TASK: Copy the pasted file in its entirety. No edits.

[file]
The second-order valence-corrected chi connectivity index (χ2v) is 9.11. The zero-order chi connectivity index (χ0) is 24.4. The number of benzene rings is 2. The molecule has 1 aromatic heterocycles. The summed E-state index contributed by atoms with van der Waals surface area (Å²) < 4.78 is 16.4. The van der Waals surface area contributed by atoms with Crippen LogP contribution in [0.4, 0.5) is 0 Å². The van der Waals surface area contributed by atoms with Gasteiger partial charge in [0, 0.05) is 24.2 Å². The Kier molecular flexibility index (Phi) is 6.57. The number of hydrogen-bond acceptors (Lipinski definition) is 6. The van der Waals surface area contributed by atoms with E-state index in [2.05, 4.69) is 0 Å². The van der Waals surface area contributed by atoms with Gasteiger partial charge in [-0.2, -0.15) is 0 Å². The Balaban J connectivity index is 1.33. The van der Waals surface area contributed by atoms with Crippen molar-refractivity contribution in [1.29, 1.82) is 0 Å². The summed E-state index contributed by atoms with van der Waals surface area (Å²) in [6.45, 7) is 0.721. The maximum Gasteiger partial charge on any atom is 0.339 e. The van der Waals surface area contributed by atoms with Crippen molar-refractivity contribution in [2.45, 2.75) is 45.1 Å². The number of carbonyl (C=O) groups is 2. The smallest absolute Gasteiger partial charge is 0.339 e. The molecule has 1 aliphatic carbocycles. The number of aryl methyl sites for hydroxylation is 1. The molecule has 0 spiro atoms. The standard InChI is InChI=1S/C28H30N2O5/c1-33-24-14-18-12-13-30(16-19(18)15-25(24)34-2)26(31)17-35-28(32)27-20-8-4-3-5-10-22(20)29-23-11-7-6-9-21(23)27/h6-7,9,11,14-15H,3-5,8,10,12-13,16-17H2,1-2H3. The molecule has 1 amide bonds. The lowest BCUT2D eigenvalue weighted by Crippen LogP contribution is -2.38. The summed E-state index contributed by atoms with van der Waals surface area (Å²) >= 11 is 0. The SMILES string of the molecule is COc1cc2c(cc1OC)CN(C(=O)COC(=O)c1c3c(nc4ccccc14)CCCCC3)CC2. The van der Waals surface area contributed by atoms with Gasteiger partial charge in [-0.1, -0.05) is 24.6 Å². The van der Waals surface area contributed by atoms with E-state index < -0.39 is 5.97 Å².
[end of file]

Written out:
The second-order valence-corrected chi connectivity index (χ2v) is 9.11. The zero-order chi connectivity index (χ0) is 24.4. The number of benzene rings is 2. The molecule has 1 aromatic heterocycles. The summed E-state index contributed by atoms with van der Waals surface area (Å²) < 4.78 is 16.4. The van der Waals surface area contributed by atoms with Crippen LogP contribution in [0.4, 0.5) is 0 Å². The van der Waals surface area contributed by atoms with Gasteiger partial charge in [0, 0.05) is 24.2 Å². The Kier molecular flexibility index (Phi) is 6.57. The number of hydrogen-bond acceptors (Lipinski definition) is 6. The van der Waals surface area contributed by atoms with E-state index in [2.05, 4.69) is 0 Å². The van der Waals surface area contributed by atoms with Gasteiger partial charge in [-0.2, -0.15) is 0 Å². The Balaban J connectivity index is 1.33. The van der Waals surface area contributed by atoms with Crippen molar-refractivity contribution in [1.29, 1.82) is 0 Å². The summed E-state index contributed by atoms with van der Waals surface area (Å²) in [6.45, 7) is 0.721. The maximum Gasteiger partial charge on any atom is 0.339 e. The van der Waals surface area contributed by atoms with Crippen molar-refractivity contribution in [2.45, 2.75) is 45.1 Å². The number of carbonyl (C=O) groups is 2. The smallest absolute Gasteiger partial charge is 0.339 e. The molecule has 1 aliphatic carbocycles. The number of aryl methyl sites for hydroxylation is 1. The molecule has 0 spiro atoms. The standard InChI is InChI=1S/C28H30N2O5/c1-33-24-14-18-12-13-30(16-19(18)15-25(24)34-2)26(31)17-35-28(32)27-20-8-4-3-5-10-22(20)29-23-11-7-6-9-21(23)27/h6-7,9,11,14-15H,3-5,8,10,12-13,16-17H2,1-2H3. The molecule has 1 amide bonds. The lowest BCUT2D eigenvalue weighted by Crippen LogP contribution is -2.38. The summed E-state index contributed by atoms with van der Waals surface area (Å²) >= 11 is 0. The SMILES string of the molecule is COc1cc2c(cc1OC)CN(C(=O)COC(=O)c1c3c(nc4ccccc14)CCCCC3)CC2. The van der Waals surface area contributed by atoms with Gasteiger partial charge in [-0.1, -0.05) is 24.6 Å². The van der Waals surface area contributed by atoms with E-state index < -0.39 is 5.97 Å².